The sagittal kinematics of the cervical spine was evaluated using kinematic magnetic resonance imaging (kMRI).
To investigate the effect of degenerative changes in the functional spinal unit on cervical kinematics by using kMRI.
Summary of Background Data.
Few studies have, thus far, by using MR images, described the contribution of degenerative changes in the functional spinal unit to cervical kinematics; however, the exact cervical kinematics remains uncertain.
A total of 289 consecutive symptomatic patients underwent dynamic cervical MRI in flexion, neutral, and extension postures. All digital measurements and calculations of the variations in segmental angular motion were automatically performed by an MR analyzer using true MR images with 77 predetermined points marked on each image. Each segment was assessed based on the extent of intervertebral disc degeneration (Grades 1–3) and cervical cord compression (groups A–C) observed on T2-weighted MR images.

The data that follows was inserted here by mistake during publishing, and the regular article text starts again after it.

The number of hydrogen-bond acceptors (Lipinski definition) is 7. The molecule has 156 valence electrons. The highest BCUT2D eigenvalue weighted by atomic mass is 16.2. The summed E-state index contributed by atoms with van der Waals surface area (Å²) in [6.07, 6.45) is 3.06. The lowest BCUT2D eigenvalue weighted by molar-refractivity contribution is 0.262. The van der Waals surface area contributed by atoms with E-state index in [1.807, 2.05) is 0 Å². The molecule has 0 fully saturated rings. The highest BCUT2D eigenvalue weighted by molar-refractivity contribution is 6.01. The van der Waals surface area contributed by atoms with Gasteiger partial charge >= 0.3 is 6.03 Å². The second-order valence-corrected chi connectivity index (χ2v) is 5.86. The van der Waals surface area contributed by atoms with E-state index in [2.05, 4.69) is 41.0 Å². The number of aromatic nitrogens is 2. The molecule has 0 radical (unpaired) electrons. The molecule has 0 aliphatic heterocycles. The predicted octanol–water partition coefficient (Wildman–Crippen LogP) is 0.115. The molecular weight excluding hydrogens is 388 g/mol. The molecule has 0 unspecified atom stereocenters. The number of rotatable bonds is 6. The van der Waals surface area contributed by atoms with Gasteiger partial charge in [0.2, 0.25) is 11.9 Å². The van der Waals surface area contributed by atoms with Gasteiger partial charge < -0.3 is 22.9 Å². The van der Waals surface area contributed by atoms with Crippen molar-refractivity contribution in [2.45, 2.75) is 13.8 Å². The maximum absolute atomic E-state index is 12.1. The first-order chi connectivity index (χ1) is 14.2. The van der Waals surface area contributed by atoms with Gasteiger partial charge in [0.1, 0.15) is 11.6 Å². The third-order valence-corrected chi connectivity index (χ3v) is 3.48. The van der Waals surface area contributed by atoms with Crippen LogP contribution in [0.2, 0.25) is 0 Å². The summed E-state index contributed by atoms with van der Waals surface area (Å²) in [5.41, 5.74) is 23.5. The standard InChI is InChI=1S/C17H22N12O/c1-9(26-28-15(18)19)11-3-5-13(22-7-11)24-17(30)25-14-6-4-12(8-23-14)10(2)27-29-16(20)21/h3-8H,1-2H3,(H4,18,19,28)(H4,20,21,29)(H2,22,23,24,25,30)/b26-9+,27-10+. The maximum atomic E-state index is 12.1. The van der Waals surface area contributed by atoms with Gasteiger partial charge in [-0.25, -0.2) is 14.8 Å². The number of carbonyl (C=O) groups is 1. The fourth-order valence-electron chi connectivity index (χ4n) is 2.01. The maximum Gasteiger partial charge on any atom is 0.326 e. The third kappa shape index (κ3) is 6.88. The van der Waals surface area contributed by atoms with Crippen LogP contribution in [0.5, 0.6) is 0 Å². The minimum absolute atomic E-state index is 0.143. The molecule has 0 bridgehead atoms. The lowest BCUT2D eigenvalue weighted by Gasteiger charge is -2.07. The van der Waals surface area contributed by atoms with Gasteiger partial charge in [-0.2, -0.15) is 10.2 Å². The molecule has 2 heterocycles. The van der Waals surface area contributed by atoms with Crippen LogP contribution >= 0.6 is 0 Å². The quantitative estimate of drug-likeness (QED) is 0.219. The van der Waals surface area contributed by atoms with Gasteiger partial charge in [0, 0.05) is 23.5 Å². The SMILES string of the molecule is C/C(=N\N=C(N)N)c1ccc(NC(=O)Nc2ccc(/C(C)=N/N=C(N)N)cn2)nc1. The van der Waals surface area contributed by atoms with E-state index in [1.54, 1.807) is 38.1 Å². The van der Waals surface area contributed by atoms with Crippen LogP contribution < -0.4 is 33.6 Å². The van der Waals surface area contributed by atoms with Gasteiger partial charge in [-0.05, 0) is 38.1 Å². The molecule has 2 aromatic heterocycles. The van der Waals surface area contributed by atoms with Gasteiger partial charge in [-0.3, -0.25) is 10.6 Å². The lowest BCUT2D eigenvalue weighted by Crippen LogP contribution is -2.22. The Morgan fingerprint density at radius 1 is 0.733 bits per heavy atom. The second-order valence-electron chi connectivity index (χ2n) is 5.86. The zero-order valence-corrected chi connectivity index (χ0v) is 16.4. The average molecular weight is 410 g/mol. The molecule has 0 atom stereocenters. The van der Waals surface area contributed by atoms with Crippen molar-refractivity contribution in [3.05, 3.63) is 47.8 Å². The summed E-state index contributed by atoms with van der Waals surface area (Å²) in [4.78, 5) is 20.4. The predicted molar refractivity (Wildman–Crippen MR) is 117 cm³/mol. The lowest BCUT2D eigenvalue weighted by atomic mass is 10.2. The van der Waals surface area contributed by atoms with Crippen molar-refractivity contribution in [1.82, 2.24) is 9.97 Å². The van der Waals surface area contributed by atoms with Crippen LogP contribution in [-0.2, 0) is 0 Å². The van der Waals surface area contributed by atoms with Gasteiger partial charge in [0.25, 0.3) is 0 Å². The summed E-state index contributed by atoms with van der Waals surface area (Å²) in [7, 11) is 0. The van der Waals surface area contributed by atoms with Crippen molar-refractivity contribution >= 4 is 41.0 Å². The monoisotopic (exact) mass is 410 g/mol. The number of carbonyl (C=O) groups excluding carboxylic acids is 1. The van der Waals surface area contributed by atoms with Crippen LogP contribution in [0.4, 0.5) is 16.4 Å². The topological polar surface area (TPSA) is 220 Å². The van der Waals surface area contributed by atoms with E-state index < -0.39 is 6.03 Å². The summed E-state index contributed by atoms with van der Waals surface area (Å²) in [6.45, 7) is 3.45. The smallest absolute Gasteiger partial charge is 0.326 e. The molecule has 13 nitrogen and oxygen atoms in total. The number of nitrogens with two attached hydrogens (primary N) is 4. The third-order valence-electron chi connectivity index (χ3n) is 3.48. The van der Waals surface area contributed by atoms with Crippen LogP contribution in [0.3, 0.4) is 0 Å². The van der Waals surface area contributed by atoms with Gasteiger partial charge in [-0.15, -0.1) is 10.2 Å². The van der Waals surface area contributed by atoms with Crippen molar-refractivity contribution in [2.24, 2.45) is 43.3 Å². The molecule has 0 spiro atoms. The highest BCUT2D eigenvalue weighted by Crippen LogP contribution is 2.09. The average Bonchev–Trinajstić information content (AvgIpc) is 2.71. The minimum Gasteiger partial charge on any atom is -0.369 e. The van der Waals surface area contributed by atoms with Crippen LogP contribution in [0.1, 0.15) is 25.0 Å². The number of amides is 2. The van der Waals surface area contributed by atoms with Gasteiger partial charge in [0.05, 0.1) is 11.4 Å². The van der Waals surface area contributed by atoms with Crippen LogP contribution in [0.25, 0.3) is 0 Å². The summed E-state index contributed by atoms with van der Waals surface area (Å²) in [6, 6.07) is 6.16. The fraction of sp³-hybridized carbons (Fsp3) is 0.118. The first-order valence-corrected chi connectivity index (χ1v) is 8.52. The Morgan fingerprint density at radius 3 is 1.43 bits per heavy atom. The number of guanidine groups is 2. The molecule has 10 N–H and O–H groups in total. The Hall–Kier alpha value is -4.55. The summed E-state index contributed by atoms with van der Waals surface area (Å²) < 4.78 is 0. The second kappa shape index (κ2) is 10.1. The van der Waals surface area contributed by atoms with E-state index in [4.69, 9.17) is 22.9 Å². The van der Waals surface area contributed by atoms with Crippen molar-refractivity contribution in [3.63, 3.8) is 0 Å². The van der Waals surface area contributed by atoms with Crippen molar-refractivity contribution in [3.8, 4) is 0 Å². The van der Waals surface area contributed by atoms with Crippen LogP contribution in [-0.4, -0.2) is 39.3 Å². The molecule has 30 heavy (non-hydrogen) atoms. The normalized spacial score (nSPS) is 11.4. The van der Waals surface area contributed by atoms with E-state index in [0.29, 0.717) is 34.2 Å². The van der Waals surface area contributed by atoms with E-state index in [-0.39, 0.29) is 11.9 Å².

The segmental mobility of the segments with severe cord compression and moderate disc degeneration tended to be lower than that of the segments with severe cord compression and severe disc degeneration, and a significant difference was observed in the segmental mobility of the C5–C6 segment. Moreover, in all segments with moderate disc degeneration, the segmental mobility was significantly reduced in the presence of severe cord compression, as compared with no compression. However, in segments with severe disc degeneration, no significant differences were observed between the segmental mobility of the cord compression groups.
Our results suggest that cervical cord compression may cause deterioration of cervical cord function and kinematic changes in the cervical spine. We hypothesize that the spinal cord may potentially protect its functions from dynamic mechanical cord compression by restricting segmental motion, and these mechanisms may be closely related to the intervertebral discs.